Appellee disputes having "any liability whatsoever" to Appellant and asserts that any debts he might be liable for under the PAGA case have been discharged. Id. at ¶ 19. Appellee moved for summary judgment on the basis that a) Appellant failed to properly file an adversary proceeding in Appellee's bankruptcy case, b) all claims against Appellee had been discharged, and c) that Appellant's claims could not be considered "nondischargeable" under 11 U.S.C. § 523(a)(7). ER, v. II, tab 20 ("Poel MSJ"), at ¶¶ 16, 27-30, 34. The Bankruptcy Court granted the motion "in its entirety, " holding that all claims asserted by Appellant were discharged pursuant to 11 U.S.C. § 727 on July 8, 2013. ER, v. IV, tab 57 ("1007 Order"). The 1007 Order did not elaborate on the Bankruptcy Court's reasoning, but its analysis can be found in the hearing transcript. See ER, v. IV, tabs 58 & 59.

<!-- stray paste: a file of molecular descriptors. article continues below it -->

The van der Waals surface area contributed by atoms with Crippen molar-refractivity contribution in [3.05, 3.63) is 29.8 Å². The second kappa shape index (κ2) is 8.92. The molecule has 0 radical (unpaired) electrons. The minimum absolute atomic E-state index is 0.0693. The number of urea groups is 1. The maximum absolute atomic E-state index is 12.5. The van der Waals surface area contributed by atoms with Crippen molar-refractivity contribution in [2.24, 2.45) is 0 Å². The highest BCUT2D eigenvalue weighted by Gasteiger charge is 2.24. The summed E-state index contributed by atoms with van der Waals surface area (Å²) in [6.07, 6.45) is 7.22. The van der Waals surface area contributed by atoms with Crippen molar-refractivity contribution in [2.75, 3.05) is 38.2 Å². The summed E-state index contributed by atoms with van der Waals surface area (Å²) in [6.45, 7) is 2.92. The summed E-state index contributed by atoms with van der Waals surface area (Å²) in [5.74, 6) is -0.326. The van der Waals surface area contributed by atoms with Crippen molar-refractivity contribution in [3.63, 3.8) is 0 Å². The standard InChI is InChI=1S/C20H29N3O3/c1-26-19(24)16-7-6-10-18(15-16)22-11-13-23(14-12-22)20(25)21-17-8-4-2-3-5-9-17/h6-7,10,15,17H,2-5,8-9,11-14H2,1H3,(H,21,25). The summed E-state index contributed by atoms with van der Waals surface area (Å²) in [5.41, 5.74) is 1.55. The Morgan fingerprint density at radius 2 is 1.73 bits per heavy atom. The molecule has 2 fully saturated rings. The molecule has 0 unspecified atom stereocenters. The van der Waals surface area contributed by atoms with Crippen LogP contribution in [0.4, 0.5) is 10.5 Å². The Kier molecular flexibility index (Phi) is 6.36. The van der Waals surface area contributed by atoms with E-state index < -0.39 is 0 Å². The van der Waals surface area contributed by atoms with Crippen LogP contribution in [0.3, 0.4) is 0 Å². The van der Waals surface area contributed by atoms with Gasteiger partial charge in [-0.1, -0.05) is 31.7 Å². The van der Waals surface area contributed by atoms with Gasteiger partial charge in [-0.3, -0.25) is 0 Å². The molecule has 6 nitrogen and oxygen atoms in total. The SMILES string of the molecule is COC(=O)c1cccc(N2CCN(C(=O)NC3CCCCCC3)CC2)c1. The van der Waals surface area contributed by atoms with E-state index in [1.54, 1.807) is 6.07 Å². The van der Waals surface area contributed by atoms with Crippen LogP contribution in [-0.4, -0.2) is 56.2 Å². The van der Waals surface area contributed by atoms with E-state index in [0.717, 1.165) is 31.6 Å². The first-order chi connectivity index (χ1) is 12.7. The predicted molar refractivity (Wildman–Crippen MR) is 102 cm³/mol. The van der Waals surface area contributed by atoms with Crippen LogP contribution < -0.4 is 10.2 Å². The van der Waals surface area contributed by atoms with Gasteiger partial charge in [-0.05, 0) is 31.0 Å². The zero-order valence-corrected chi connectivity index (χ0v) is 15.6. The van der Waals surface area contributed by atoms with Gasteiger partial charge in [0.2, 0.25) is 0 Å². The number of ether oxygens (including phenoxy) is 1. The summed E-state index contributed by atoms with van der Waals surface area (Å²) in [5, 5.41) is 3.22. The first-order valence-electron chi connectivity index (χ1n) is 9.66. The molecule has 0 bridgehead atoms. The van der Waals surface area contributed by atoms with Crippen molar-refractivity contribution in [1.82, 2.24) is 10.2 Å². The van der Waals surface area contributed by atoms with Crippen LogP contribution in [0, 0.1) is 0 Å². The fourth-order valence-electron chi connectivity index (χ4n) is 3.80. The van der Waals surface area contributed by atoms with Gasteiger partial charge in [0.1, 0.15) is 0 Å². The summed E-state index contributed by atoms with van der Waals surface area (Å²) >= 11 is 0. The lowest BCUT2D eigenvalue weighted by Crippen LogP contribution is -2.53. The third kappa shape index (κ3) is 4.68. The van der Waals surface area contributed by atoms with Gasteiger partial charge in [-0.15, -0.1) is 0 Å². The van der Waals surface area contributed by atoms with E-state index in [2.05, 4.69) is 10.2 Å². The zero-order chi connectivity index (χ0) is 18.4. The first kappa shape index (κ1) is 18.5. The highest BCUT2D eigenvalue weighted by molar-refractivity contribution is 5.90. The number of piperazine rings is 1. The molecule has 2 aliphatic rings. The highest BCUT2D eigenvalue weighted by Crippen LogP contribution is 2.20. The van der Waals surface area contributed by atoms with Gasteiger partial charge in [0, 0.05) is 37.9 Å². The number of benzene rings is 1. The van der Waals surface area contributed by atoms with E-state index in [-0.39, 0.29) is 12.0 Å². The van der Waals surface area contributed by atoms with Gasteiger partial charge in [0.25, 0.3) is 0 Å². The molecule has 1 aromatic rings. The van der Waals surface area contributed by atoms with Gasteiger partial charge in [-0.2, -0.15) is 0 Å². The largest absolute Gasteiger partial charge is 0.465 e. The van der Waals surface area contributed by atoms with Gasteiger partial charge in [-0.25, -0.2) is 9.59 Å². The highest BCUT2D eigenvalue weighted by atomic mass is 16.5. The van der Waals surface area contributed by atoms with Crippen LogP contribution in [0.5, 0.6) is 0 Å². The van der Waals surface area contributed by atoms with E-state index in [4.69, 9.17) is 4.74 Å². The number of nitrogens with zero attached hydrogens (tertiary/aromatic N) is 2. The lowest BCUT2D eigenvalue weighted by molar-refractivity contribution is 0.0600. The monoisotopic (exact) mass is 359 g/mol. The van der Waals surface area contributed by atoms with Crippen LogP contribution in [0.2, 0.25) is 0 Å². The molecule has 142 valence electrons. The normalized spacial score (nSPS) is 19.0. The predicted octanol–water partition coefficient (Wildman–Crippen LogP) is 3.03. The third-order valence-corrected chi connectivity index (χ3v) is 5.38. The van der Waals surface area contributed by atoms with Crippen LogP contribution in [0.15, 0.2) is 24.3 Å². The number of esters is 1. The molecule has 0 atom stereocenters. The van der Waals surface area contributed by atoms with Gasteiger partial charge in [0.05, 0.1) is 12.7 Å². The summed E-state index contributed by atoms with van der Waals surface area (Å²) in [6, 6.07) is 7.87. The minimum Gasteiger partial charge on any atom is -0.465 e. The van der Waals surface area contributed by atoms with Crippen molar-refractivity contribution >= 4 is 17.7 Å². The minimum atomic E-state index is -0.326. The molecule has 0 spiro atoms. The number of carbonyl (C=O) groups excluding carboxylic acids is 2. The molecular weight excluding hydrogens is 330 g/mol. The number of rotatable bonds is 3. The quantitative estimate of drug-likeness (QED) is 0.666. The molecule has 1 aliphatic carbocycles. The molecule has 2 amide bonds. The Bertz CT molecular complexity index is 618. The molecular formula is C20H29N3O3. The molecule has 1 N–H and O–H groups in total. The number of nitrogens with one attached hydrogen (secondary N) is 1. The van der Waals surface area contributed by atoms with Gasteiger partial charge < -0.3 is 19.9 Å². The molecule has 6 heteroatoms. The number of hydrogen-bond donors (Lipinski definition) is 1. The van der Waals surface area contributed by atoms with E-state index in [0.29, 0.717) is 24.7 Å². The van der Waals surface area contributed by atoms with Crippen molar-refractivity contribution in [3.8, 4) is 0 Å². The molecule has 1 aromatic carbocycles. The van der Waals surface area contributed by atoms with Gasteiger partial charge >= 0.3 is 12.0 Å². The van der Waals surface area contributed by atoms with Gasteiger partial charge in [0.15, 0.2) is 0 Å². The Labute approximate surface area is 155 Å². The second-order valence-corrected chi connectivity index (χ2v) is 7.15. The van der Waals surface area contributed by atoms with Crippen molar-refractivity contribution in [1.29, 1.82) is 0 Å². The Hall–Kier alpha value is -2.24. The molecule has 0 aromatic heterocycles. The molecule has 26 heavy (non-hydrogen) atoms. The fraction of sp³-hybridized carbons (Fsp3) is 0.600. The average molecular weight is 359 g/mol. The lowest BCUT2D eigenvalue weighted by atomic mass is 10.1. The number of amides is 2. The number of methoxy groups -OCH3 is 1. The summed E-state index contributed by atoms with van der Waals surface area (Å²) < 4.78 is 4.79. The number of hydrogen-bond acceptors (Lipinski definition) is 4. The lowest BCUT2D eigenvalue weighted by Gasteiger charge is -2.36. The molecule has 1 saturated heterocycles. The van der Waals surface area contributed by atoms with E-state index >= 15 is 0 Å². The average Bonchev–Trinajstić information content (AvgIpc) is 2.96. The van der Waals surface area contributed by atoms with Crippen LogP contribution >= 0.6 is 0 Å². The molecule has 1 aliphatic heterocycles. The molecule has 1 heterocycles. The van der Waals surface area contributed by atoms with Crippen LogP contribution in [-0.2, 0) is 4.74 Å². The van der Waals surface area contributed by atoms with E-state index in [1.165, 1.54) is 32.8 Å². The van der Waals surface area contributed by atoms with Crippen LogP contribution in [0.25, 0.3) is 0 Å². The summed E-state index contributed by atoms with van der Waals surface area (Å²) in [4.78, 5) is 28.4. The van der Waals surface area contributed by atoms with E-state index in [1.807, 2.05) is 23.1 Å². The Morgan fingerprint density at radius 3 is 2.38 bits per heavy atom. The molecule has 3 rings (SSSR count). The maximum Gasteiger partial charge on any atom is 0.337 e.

Federal Rule of Bankruptcy Procedure 8002 requires that "a notice of appeal must be filed with the bankruptcy clerk within 14 days after entry of the judgment, order, or decree being appealed. Rule 8001 provides that a notice of appeal from a bankruptcy order or judgment "shall (1) conform substantially to the appropriate Official Form, (2) contain the names of all parties to the judgment, order, or decree appealed from and the names, addresses, and telephone numbers of their respective attorneys, and (3) be accompanied by the prescribed fee." Fed.R.Bankr.P. 8001(a). However, "[a]n appellant's failure to take any step other than timely filing a notice of appeal does not affect the validity of the appeal, but is ground only for such action as the district court or bankruptcy appellate panel deems appropriate, which may include dismissal of the appeal." Id. (emphasis added).